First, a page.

# CMOS Inverter circuit

I want to design CMOS Inverter which gives:

0 volt input --> 5 V output

Any positive input voltage above threshold voltage --> 0 V output.

On simulating, it is giving me alternatively +2.5v and -2.5 at output and wave shape is also distorted. Why is it not giving +5 and 0 volt and why do we have distortion here.

Edit: Setting both signals to DC coupling

Now it is showing 5 V signal at oscilloscope, while the probe shows 2.5 V DC. Strange? and still there is distortion.

Note: I have to apply 5 V at input or bigger. Why is that? Threshold voltages of transistors are usually not that big.

The probe shows 2.5V dc because that is the dc equivalent value of a 5V square wave with 50% duty cycle.

The "distortion" is caused by capacitive coupling of the fast transient voltage on the input to the output through the gate capacitance of the MOSFETs. Try using a slower rise/fall time for the input.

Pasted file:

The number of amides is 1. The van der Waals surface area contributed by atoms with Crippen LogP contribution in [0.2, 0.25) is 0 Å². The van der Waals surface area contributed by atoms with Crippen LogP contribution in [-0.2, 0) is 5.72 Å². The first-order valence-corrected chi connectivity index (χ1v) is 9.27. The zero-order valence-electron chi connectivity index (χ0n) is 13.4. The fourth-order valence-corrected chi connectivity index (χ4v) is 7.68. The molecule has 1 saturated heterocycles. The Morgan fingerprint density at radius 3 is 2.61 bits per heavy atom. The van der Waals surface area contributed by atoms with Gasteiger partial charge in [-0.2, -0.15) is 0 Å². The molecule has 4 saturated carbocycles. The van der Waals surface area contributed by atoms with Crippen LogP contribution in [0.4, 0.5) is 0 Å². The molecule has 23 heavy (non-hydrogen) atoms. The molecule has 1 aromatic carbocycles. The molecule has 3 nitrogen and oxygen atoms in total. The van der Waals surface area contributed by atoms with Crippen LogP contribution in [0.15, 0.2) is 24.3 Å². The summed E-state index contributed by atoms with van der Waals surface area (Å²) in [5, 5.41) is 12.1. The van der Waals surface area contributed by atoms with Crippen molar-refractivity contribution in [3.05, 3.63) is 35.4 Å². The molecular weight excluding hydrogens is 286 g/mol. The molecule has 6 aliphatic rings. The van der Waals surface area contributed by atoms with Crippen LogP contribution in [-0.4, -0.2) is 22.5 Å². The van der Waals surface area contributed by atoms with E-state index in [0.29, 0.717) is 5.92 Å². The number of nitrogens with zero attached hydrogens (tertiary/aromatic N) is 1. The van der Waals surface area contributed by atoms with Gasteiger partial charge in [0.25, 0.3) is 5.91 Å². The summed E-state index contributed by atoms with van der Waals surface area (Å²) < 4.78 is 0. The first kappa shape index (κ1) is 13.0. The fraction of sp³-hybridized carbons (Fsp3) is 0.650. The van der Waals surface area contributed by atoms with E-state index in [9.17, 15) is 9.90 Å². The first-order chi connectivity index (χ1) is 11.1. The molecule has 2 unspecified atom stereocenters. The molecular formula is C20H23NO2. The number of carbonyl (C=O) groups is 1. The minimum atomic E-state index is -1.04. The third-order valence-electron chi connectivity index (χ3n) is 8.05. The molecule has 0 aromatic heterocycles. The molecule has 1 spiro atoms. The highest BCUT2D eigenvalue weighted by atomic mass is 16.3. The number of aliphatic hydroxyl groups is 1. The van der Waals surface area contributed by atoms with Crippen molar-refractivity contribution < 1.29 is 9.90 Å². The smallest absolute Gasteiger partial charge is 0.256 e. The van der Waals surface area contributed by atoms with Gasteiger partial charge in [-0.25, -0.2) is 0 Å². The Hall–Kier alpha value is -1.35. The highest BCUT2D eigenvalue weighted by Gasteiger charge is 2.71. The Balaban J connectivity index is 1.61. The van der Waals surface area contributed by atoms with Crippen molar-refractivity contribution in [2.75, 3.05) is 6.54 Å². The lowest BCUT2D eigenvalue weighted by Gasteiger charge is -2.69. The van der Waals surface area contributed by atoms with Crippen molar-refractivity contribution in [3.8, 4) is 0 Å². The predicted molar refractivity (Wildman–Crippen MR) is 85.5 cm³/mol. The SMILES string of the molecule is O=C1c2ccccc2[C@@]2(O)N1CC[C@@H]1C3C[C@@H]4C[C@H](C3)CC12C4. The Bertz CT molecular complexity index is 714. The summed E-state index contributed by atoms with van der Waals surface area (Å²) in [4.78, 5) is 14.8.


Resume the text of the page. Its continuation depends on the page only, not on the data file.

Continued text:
I think the thresholds of these transistors are higher than you realize. The circuit seems to be working just fine to me.

• Thank you. I just checked that 2n7000 max threshold voltage is 3.0 volt while BST110 max threshold voltage is 3.5 volt. and I just checked that my CMOS circuit starts giving me output above 3.5 input volt. But i should make sure that my input voltage is equal to the VCC, in order to use it in saturation mode i.e as a switch. Giving input voltage less than VCC and above threshold voltage doesn't give us output voltage equal to VCC, and thus not act as a perfect switch. Besides, distortion is removed when i decreased the rise/fall time, as suggested by you. – Muhammad Naufil Jan 5 at 14:15

Start here.

Figure 1. Channel A is on AC coupling. B is on DC.

Set both to DC coupling.

See if that sorts out the distortion too. If not then add a second image and we'll have a look.

• Done. Have a look please – Muhammad Naufil Jan 5 at 12:42
• (1) Add the name of the simulator into your question. Someone may be familiar with it. I'm not. (2) Is the 7 V squarewave able to fully turn Q1 off when it is connected to +10 V? If you feed it with a 5 V squarewave then $V_G$ will alternate between -5 and -10 V relative to its source so it will never turn off. – Transistor Jan 5 at 13:04